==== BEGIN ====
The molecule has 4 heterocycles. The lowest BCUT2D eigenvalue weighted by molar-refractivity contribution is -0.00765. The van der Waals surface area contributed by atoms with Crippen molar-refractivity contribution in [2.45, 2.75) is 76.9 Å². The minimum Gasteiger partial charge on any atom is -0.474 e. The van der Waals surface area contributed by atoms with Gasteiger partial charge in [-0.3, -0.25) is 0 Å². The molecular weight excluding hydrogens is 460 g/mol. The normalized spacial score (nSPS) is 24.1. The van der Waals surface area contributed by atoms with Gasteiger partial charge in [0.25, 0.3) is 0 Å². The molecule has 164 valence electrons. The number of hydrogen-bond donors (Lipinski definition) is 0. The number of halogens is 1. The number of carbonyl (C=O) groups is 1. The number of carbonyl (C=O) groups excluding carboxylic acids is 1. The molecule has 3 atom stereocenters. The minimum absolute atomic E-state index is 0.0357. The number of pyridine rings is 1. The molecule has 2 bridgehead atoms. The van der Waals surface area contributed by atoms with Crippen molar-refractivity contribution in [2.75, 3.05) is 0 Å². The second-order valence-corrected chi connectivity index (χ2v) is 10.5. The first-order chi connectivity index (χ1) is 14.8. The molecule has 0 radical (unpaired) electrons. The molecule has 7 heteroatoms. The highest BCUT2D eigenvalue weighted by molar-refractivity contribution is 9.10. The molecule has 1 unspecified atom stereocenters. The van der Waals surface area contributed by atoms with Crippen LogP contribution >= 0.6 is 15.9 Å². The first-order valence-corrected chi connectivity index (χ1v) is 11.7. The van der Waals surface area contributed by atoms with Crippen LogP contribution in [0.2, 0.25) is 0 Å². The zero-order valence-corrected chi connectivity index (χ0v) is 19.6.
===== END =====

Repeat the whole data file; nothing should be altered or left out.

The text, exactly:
The molecule has 4 heterocycles. The lowest BCUT2D eigenvalue weighted by molar-refractivity contribution is -0.00765. The van der Waals surface area contributed by atoms with Crippen molar-refractivity contribution in [2.45, 2.75) is 76.9 Å². The minimum Gasteiger partial charge on any atom is -0.474 e. The van der Waals surface area contributed by atoms with Gasteiger partial charge in [-0.3, -0.25) is 0 Å². The molecular weight excluding hydrogens is 460 g/mol. The normalized spacial score (nSPS) is 24.1. The van der Waals surface area contributed by atoms with Gasteiger partial charge in [0.25, 0.3) is 0 Å². The molecule has 164 valence electrons. The number of hydrogen-bond donors (Lipinski definition) is 0. The number of halogens is 1. The number of carbonyl (C=O) groups is 1. The number of carbonyl (C=O) groups excluding carboxylic acids is 1. The molecule has 3 atom stereocenters. The minimum absolute atomic E-state index is 0.0357. The number of pyridine rings is 1. The molecule has 2 bridgehead atoms. The van der Waals surface area contributed by atoms with Crippen molar-refractivity contribution in [2.75, 3.05) is 0 Å². The second-order valence-corrected chi connectivity index (χ2v) is 10.5. The first-order chi connectivity index (χ1) is 14.8. The molecule has 0 radical (unpaired) electrons. The molecule has 7 heteroatoms. The highest BCUT2D eigenvalue weighted by molar-refractivity contribution is 9.10. The molecule has 1 unspecified atom stereocenters. The van der Waals surface area contributed by atoms with Crippen LogP contribution >= 0.6 is 15.9 Å². The first-order valence-corrected chi connectivity index (χ1v) is 11.7. The van der Waals surface area contributed by atoms with Crippen LogP contribution in [0.2, 0.25) is 0 Å². The zero-order valence-corrected chi connectivity index (χ0v) is 19.6.